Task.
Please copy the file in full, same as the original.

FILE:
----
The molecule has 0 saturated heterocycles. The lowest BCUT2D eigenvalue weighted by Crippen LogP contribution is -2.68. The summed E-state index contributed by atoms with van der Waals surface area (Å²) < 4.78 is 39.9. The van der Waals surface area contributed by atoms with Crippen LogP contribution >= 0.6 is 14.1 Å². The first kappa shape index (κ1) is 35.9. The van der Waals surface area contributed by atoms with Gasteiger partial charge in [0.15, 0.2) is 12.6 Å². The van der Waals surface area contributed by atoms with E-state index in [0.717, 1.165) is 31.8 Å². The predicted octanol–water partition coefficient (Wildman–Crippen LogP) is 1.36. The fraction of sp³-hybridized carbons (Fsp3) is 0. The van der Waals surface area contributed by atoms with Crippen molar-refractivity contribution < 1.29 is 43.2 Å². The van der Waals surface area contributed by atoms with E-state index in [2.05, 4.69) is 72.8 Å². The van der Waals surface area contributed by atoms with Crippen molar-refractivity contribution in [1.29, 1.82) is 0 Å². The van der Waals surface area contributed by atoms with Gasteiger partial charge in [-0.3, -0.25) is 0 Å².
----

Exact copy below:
The molecule has 0 saturated heterocycles. The lowest BCUT2D eigenvalue weighted by Crippen LogP contribution is -2.68. The summed E-state index contributed by atoms with van der Waals surface area (Å²) < 4.78 is 39.9. The van der Waals surface area contributed by atoms with Crippen LogP contribution >= 0.6 is 14.1 Å². The first kappa shape index (κ1) is 35.9. The van der Waals surface area contributed by atoms with Gasteiger partial charge in [0.15, 0.2) is 12.6 Å². The van der Waals surface area contributed by atoms with E-state index in [0.717, 1.165) is 31.8 Å². The predicted octanol–water partition coefficient (Wildman–Crippen LogP) is 1.36. The fraction of sp³-hybridized carbons (Fsp3) is 0. The van der Waals surface area contributed by atoms with Crippen molar-refractivity contribution < 1.29 is 43.2 Å². The van der Waals surface area contributed by atoms with E-state index in [2.05, 4.69) is 72.8 Å². The van der Waals surface area contributed by atoms with Crippen molar-refractivity contribution in [1.29, 1.82) is 0 Å². The van der Waals surface area contributed by atoms with Gasteiger partial charge in [-0.3, -0.25) is 0 Å².